DUBAI (Reuters) - Abu Dhabi state investment vehicle Mubadala Development Co [MUDEV.UL] is considering the sale of a least part of its stake in Dubai’s National Central Cooling Co TABR.DU (Tabreed), three sources familiar with the matter told Reuters.
Tabreed’s largest shareholder since it was part of a rescue effort following an economic slowdown in Dubai at the turn of the decade, Mubadala has been considering whether to offload part of its holding or, should a suitable investor show interest, its entire stake, one of the sources said.
The fund is not undertaking a formal sale process, but has sounded out investment bankers about whether they have clients that would be interested in a deal, two of the sources said.
In a statement, Mubadala said: “We don’t comment on market rumors or speculation. However, Tabreed is a core investment for Mubadala, and we will always be a long-term and significant shareholder.”
Tabreed said it did not comment on “speculation or potential transactions in the securities by its public shareholders.”
Mubadala is assessing its portfolio of investments as it adjusts to operating in a lower oil price environment.
The fund holds 13.39 percent of Tabreed’s shares directly, plus 19.88 percent through an affiliate, according to Thomson Reuters data and Tabreed’s 2015 corporate governance report.
Mubadala, which is merging with fellow state fund International Petroleum Investment Co, has stakes in companies including private equity firm Carlyle and Brazilian iron-ore port terminal Porto Sudeste.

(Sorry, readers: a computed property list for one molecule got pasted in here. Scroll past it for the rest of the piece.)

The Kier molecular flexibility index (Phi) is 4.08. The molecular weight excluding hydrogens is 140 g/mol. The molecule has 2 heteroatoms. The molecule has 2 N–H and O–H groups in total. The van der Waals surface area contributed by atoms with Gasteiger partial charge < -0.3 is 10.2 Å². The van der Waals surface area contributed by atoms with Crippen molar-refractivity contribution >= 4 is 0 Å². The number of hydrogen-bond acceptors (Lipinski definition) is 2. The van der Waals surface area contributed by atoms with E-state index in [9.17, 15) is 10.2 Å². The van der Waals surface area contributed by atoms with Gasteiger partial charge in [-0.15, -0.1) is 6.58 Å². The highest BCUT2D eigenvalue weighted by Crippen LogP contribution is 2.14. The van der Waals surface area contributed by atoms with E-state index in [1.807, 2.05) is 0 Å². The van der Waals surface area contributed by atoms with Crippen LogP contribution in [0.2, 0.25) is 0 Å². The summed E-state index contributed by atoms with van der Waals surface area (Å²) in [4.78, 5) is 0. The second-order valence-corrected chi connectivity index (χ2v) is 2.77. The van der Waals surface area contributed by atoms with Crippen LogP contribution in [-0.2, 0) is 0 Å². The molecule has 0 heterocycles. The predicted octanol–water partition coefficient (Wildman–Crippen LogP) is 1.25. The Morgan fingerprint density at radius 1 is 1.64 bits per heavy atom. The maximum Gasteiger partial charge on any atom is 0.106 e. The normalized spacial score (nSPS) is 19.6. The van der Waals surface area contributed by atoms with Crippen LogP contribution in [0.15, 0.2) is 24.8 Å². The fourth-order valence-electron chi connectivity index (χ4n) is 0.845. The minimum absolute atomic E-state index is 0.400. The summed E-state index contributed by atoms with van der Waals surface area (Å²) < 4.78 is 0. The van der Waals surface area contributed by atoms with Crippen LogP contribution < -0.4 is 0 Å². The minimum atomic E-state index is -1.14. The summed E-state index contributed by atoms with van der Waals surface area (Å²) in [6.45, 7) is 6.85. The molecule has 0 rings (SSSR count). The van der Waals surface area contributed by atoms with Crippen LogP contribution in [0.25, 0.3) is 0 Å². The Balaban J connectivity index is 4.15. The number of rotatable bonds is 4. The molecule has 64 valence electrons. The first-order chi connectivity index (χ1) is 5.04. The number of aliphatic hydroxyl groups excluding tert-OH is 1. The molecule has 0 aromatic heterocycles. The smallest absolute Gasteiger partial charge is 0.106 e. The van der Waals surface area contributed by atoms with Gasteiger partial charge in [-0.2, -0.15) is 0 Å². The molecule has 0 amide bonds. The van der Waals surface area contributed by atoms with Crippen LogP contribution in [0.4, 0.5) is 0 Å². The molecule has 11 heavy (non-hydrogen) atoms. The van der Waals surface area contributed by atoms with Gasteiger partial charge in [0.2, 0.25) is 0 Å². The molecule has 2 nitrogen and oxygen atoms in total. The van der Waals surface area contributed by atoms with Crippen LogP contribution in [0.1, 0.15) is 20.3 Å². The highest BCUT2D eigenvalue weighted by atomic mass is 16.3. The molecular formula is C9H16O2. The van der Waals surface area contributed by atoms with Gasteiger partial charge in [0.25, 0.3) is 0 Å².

The fund, which swung to a substantial loss in the first half of 2016 on the back of lower commodity prices and weaker income from financial investments, in July agreed to sell an 80 percent stake in aviation services unit SR Technics to HNA Aviation.
Mubadala would prefer an international investor to acquire its holdings in Tabreed, one of the sources said.
Tabreed, which provides cooling for buildings and other infrastructure, in 2010 received a $354 million bridge loan from Mubadala to cover its financing needs as it reeled from the property crisis in 2009.
Tabreed in 2013 issued mandatory convertible bonds to Mubadala, which were mostly converted into shares in 2014. There remains an outstanding 201.97 million dirhams that has not been converted to equity, according to Tabreed’s latest results.
Shares of Tabreed closed on Thursday at 1.79 dirhams apiece, above the bonds’ conversion price of 1.6856 dirhams.
Additional reporting by Stanley Carvalho in Abu Dhabi; Editing by Alexandra Hudson